US Senate passes bill to ban all products from China’s Xinjiang over rights abuses in the region

The US Senate has passed legislation to ban the import of products from China’s Xinjiang region, to punish Beijing for what the US officials call an ongoing genocide against Uyghurs and other Muslim groups.

The Uyghur Forced Labor Prevention Act would create a “rebuttable presumption” assuming that the goods manufactured in Xinjiang region are made with forced labor. Hence it is banned under the 1930 Tariff Act, unless certified by US officials. 

While the bill is passed by unified consent, the bipartisan measure would shift the burden of proof to importers. Presently this rule bans goods if there is reasonable evidence of forced labor.

Before it can be sent to the White House for President Joe Biden to sign into law, the bill must also pass the House of Representatives. It not clear when that would happen.

Republican Senator Marco Rubio, proposed the bill with Democrat Jeff Merkley, and called on the House to act immediately.

“We will not turn a blind eye to the CCP’s ongoing crimes against humanity, and we will not allow corporations a free pass to profit from those horrific abuses,” Marco Rubio said.

“No American corporation should profit from these abuses. No American consumers should be inadvertently purchasing products from slave labor,” Democratic Jeff Merkley said.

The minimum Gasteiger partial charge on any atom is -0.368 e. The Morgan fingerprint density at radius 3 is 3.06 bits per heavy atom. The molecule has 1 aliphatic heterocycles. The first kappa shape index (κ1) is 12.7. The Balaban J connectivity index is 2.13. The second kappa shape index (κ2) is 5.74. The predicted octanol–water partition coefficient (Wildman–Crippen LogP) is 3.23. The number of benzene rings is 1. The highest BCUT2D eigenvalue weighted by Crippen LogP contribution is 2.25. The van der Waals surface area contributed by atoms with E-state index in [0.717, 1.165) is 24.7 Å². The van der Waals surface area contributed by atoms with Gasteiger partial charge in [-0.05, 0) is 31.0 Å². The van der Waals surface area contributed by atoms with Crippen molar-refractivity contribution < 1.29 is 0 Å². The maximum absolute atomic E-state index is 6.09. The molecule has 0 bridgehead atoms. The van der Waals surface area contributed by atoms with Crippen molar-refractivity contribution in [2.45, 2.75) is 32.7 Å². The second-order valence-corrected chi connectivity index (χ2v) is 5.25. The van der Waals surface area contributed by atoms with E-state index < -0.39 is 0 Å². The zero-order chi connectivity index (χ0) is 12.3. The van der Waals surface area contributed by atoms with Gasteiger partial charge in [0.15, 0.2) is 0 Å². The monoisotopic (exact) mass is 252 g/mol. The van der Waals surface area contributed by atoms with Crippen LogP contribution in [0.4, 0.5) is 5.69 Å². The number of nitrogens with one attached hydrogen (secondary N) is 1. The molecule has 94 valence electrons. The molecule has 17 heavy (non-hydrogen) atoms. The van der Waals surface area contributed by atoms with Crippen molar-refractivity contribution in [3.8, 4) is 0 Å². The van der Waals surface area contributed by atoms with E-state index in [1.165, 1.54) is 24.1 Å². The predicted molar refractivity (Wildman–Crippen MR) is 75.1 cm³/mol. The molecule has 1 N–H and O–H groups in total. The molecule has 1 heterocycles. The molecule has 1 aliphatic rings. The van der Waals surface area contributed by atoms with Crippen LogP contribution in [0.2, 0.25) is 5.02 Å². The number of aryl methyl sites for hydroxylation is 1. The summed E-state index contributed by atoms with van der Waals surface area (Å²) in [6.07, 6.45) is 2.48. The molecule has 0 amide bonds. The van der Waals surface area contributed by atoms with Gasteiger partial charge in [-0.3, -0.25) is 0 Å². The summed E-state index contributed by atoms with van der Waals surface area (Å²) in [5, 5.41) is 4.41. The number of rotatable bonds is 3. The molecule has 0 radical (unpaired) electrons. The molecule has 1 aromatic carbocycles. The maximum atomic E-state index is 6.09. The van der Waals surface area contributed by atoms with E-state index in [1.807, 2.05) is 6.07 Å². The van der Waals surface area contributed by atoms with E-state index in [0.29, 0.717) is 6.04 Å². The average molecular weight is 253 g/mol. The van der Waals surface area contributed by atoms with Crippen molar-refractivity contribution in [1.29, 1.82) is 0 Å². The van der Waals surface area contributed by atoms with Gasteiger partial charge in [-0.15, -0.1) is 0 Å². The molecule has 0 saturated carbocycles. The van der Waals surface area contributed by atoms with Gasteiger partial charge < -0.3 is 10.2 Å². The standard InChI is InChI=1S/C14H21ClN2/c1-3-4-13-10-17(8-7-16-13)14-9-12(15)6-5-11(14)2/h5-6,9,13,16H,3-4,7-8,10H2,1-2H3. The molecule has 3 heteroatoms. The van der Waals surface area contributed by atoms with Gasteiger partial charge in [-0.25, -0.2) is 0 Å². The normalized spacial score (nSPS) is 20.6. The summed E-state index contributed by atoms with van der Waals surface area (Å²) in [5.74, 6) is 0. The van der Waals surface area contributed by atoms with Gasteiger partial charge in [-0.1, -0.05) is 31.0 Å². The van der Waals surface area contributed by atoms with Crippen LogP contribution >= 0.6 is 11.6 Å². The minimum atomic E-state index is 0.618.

Noting that the House approved a similar legislature unanimously last year, Democratic and Republican aides said they expected the measure would get strong support in the House.

The rule would go beyond steps already taken to secure US supply chains in the face of allegations of human rights abuses in China, along with existing bans on Xinjiang tomatoes, cotton and several solar products.

The Biden administration has already increased sanctions, and issued an advisory warning businesses on Tuesday that they could be in violation of US law if operations are linked even indirectly to surveillance networks in China’s Xinjiang region.

Rights groups, researchers, former residents and several Western lawmakers and authorities say that since 2016, Xinjiang officials have facilitated forced labor by detaining nearly million Uyghurs and other primarily Muslim minorities.

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